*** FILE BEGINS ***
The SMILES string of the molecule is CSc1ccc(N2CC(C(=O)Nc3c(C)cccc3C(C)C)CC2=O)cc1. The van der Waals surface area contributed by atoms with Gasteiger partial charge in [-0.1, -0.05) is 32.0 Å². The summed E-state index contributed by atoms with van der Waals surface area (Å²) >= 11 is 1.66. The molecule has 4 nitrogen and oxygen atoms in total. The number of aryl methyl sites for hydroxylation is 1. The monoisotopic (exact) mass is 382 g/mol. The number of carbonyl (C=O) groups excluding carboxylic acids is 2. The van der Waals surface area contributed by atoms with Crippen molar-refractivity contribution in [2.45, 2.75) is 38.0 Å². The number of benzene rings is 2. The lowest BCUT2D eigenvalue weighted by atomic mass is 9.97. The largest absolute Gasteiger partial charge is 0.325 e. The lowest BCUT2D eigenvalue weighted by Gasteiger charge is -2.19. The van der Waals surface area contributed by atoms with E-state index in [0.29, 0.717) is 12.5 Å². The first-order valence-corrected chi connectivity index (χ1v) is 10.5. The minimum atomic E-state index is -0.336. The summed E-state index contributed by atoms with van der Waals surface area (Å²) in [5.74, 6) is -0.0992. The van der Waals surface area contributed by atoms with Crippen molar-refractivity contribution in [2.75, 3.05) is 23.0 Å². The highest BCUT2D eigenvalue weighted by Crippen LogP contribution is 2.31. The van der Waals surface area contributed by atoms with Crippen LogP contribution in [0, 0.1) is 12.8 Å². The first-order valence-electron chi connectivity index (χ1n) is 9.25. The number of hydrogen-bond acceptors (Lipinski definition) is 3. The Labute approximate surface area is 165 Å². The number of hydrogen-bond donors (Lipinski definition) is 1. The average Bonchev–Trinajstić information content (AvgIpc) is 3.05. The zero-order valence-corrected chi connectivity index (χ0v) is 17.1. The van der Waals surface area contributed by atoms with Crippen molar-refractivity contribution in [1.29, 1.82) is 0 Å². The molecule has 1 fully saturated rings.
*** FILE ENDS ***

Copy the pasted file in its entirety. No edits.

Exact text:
The SMILES string of the molecule is CSc1ccc(N2CC(C(=O)Nc3c(C)cccc3C(C)C)CC2=O)cc1. The van der Waals surface area contributed by atoms with Gasteiger partial charge in [-0.1, -0.05) is 32.0 Å². The summed E-state index contributed by atoms with van der Waals surface area (Å²) >= 11 is 1.66. The molecule has 4 nitrogen and oxygen atoms in total. The number of aryl methyl sites for hydroxylation is 1. The monoisotopic (exact) mass is 382 g/mol. The number of carbonyl (C=O) groups excluding carboxylic acids is 2. The van der Waals surface area contributed by atoms with Crippen molar-refractivity contribution in [2.45, 2.75) is 38.0 Å². The number of benzene rings is 2. The lowest BCUT2D eigenvalue weighted by atomic mass is 9.97. The largest absolute Gasteiger partial charge is 0.325 e. The lowest BCUT2D eigenvalue weighted by Gasteiger charge is -2.19. The van der Waals surface area contributed by atoms with E-state index in [0.29, 0.717) is 12.5 Å². The first-order valence-corrected chi connectivity index (χ1v) is 10.5. The minimum atomic E-state index is -0.336. The summed E-state index contributed by atoms with van der Waals surface area (Å²) in [5.74, 6) is -0.0992. The van der Waals surface area contributed by atoms with Crippen molar-refractivity contribution in [2.75, 3.05) is 23.0 Å². The highest BCUT2D eigenvalue weighted by Crippen LogP contribution is 2.31. The van der Waals surface area contributed by atoms with Crippen LogP contribution in [0, 0.1) is 12.8 Å². The first-order valence-electron chi connectivity index (χ1n) is 9.25. The number of hydrogen-bond acceptors (Lipinski definition) is 3. The Labute approximate surface area is 165 Å². The number of hydrogen-bond donors (Lipinski definition) is 1. The average Bonchev–Trinajstić information content (AvgIpc) is 3.05. The zero-order valence-corrected chi connectivity index (χ0v) is 17.1. The van der Waals surface area contributed by atoms with Crippen molar-refractivity contribution in [1.29, 1.82) is 0 Å². The molecule has 1 fully saturated rings.